[Snort-users] Linux packet loss statistics?
mike at ...874...
Thu Apr 5 14:44:20 EDT 2001
I haven't used snort on a Linux box in a while (had been
sticking with OpenBSD). I remember, way back when, snort
wouldn't dump packet loss statistics for Linux. However,
on my Red Hat 7 box, running kernel 2.4.3 and libpcap 0.6.2,
snort is giving me packet loss statistics.
Okay, that's cool, but are they acurate? I'm rethinking my
OpenBSD decision (I haven't outright changed my mind, just
yet), so I decided I would set up a test.
I've got three identical systems. All are pretty good
hardware and use the Intel eepro100 card (well, the
onboard version). I've got all three plugged into an
HP ProCurve switch with one port set up as a monitoring
port. One of the deciding factors in the whole thing
has been that OpenBSD has a better reputation when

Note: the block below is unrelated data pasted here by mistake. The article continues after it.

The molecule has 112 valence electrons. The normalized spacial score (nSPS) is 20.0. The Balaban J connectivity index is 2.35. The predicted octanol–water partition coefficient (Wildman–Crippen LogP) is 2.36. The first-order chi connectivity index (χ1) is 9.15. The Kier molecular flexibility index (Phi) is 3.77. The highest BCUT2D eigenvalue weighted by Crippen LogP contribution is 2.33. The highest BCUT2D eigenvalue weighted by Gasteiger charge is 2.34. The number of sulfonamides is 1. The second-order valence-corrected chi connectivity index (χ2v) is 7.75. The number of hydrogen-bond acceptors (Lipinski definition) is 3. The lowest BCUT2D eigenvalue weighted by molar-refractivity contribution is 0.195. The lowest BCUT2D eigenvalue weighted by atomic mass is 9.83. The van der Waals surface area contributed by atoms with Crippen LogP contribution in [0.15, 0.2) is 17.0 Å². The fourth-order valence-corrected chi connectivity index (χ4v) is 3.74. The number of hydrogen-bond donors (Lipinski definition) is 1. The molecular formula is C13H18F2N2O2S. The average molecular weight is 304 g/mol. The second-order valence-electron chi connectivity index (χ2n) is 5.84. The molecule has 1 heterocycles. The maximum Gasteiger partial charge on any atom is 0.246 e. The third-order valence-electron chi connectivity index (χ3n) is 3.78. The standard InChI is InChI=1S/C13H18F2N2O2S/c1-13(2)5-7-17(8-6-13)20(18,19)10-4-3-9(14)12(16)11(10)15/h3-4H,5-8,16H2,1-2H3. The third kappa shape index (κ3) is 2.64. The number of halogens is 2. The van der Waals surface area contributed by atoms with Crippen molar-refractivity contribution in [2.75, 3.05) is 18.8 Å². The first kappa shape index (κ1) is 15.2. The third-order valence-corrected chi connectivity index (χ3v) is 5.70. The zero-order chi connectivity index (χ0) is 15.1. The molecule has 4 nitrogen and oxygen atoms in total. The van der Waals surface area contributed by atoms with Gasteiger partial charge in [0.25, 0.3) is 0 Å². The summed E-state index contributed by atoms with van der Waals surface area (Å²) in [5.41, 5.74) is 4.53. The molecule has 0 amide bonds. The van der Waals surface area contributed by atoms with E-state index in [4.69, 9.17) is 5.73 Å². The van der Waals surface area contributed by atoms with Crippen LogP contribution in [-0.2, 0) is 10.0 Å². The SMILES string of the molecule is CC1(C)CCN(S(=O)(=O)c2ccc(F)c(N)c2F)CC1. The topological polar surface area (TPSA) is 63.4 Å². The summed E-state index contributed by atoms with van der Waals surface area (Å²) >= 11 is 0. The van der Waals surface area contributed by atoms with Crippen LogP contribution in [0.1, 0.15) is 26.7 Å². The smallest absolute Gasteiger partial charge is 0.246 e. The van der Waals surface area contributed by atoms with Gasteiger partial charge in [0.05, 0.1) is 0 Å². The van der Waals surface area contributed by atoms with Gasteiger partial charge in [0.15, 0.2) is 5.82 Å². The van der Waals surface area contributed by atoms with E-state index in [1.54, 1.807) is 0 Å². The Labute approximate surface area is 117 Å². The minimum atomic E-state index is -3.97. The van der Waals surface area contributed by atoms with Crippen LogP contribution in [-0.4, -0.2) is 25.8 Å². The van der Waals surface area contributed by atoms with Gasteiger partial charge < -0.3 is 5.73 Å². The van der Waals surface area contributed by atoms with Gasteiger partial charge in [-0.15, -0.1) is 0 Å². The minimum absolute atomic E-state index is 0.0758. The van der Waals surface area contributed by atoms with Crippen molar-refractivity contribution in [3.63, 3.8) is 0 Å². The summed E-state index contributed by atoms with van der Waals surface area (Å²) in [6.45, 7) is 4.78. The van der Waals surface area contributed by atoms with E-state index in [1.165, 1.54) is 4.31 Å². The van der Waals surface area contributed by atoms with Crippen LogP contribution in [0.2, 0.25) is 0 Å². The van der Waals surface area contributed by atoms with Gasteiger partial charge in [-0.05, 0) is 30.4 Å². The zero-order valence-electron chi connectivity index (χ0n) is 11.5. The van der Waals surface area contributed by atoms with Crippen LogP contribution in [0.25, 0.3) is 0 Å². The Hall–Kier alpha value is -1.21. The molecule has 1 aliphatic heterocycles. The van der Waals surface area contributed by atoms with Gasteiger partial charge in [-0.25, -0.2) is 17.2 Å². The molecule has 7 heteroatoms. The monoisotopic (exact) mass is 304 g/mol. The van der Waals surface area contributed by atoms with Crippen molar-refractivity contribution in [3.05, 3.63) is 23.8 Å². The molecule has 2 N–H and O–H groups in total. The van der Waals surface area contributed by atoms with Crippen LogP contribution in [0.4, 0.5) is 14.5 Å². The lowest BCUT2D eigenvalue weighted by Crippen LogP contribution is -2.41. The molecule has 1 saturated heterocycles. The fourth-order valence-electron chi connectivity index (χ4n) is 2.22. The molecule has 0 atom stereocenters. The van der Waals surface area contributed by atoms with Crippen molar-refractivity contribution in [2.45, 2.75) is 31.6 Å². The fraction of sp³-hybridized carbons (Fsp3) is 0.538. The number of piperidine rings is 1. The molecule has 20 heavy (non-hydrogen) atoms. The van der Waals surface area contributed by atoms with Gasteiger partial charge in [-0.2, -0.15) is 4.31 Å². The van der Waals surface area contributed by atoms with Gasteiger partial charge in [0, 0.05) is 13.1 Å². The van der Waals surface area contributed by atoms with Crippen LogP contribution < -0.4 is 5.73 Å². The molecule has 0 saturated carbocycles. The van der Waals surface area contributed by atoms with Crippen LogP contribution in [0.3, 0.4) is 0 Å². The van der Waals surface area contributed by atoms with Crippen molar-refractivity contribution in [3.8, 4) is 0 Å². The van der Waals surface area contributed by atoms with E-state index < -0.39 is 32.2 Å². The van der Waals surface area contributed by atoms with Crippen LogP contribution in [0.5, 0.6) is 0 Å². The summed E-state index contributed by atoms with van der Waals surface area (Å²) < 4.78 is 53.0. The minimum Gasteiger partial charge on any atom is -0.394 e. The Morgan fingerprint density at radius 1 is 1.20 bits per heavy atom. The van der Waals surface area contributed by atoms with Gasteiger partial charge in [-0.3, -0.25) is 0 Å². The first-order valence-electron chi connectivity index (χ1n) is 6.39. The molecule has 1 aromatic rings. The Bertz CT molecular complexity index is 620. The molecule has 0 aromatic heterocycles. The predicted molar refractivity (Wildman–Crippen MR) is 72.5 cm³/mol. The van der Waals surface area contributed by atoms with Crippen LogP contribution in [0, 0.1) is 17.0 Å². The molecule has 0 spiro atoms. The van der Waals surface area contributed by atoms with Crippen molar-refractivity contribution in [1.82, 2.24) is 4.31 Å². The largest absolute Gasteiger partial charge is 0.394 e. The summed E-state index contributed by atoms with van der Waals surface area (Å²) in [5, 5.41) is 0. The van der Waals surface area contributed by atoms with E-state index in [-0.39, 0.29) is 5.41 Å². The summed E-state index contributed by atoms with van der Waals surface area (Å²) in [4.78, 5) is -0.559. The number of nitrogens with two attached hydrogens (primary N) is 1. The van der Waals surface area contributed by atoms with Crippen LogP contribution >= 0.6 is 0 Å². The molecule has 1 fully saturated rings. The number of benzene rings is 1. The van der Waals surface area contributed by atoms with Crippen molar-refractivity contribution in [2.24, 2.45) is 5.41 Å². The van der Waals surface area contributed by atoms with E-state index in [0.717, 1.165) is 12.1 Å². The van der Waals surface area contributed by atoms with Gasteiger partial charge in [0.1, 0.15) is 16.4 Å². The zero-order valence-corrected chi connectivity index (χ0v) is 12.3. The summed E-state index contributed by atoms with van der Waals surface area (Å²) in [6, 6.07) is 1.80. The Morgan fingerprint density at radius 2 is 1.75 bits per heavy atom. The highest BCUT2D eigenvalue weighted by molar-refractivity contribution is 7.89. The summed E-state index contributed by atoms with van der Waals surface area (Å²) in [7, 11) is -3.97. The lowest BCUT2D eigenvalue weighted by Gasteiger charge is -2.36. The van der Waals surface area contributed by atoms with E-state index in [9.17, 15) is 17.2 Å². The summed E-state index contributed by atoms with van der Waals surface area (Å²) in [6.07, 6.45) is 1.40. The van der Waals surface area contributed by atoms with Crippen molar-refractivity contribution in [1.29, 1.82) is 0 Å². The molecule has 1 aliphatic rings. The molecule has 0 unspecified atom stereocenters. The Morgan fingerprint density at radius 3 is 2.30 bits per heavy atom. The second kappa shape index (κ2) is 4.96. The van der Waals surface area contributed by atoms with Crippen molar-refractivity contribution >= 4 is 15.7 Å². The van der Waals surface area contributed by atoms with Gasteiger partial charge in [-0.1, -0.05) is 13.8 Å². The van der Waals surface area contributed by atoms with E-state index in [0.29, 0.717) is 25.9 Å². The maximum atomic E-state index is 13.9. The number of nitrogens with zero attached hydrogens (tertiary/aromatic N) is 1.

it comes to packet capture. There are other reasons
that I'm considering Linux, so I wanted to see if
Linux has made any improvements in the packet capture
So, I run HP's netperf between two of the boxes, and then
sit back and snort on the third. I limit the test to
1000000 packets so I don't fill my disks, because
netperf pushes around 92Mbps between the other two
My snort command line:
snort -de -i fxp1 -l . -n 1000000
According to the packet loss statistics, OpenBSD is
dropping packets. Anywhere from half a percent to
sixty (yes, 60) percent.
For the moment, I'm not to worried about that. What
bothers me is that according to the statistics for
Linux, it's dropping -no- packets. That's right,
zero percent. Buh?
So, what's the deal with the packetloss stats for
Linux? Are they on the level?
If at first you don't succeed, destroy all evidence that you tried -- unknown
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